By Bernie Miklasz St. Louis Post-Dispatch
INDIANAPOLIS — There was no way he could lose. New England quarterback Tom Brady was throwing darts, so accurate and deadly that the New York Giants were in retreat and helpless to stop him.
Brady completed 16 consecutive passing attempts, a Super Bowl record, hooking up with everyone except his super model wife Gisele Bundchen, who watched from a luxury suite upstairs at Lucas Oil Stadium. As Brady advanced his Patriots down the field, he moved himself closer to the extraordinary legacy of his idol, Joe Montana.
There was no way he could lose, not after connecting with tight end Aaron Hernandez for a 12-yard touchdown pass that extended New England’s lead to 17-9 with 11 minutes 20 seconds remaining in the third quarter. At that point Brady had completed 20 of 23 passes for 201 yards and two touchdowns.
Just when you thought Brady would be hoisting a fourth Vince Lombardi trophy above his shoulders, the 46th Super Bowl changed dramatically, and forever. We made the mistake of forgetting about the Giants’ Eli Manning, who was quietly lurking in his customary role as the overlooked quarterback.
Brady cooled off, lapsing into the kind of inconsistency that’s troubled him over his past several postseasons. And when Brady left an opening, Manning knew what to do. He pulled the Giants out of another crisis, engineering the team’s seventh fourth-quarter comeback of the season, cutting down Brady and the Patriots for a 21-17 victory that altered the legacy of both quarterbacks.
Look, Brady is a first-ballot Hall of Fame quarterback. He’s still among the greatest QBs in NFL history. He’s won three Super Bowls. His record as a starter, including the postseason, is 140-41. He’s had an exceptional career.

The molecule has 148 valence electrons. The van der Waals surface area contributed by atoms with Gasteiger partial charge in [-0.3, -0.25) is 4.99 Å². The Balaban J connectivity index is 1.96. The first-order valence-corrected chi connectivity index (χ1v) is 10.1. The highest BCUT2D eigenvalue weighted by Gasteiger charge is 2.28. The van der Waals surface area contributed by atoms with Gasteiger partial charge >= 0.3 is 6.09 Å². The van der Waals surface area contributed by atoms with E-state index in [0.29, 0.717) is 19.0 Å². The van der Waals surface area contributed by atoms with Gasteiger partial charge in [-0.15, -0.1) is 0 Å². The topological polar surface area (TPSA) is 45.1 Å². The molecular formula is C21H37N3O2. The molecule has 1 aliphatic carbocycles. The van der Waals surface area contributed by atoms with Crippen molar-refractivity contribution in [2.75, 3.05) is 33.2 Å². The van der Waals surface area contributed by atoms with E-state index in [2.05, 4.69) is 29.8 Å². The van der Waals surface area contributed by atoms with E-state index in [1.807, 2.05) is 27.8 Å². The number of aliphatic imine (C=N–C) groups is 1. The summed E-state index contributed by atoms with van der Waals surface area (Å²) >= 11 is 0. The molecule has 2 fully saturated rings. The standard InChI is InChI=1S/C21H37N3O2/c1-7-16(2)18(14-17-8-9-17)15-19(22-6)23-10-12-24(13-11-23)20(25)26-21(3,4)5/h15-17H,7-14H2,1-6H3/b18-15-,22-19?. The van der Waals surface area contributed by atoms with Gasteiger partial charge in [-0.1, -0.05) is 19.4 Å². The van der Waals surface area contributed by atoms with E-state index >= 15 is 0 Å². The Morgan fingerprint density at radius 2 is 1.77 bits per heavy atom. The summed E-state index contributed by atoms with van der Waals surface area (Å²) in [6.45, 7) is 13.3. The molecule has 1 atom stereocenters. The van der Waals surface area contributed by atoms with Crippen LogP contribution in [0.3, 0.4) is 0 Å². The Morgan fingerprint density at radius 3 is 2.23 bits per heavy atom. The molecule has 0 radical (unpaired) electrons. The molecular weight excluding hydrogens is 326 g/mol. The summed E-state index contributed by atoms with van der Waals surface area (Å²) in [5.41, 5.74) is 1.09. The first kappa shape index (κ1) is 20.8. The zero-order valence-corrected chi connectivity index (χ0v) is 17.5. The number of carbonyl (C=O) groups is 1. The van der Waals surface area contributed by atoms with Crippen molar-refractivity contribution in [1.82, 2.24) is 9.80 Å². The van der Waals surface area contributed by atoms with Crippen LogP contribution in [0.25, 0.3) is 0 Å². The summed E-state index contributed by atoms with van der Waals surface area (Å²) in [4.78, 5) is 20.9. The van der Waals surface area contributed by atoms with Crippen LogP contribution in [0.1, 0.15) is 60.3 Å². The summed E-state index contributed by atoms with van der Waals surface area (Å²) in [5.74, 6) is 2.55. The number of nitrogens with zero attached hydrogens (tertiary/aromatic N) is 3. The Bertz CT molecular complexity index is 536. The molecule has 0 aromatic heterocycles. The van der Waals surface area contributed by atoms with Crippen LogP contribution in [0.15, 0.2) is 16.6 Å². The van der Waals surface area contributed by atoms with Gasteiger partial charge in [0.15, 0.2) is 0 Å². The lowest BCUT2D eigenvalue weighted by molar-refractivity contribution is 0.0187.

Brady, however, is no longer winning the biggest games. And that’s notable for a quarterback who built his reputation on the epic victories that came to define him.
Since the Patriots captured their third Super Bowl to end the 2004 season, they’ve gone 7-6 in the postseason. Brady and the Patriots have lost four of their last six postseason games, including their last two Super Bowls, both to Manning’s Giants.
Brady and Patriots coach Bill Belichick haven’t won a Super Bowl after the team’s scandalous “Spygate” surveillance system was exposed in 2007.
After going up by eight points early in the third quarter, seemingly in control of Super Bowl 46, the Patriots didn’t score again. They struck out on their last four possessions, with Brady losing his touch. Brady and the Patriots let the Giants get away. This isn’t supposed to happen.
The zipped TD pass to Hernandez was Brady’s last hurrah of Sunday night. The rest of the way Brady completed only 7 of 18 passes for 75 yards, no touchdowns and an interception for an anemic passer rating of 28.7.
That’s shocking. And that’s why Brady lost his chance to join Montana (San Francisco) and Terry Bradshaw (Pittsburgh) as the only quarterbacks to win four Super Bowls.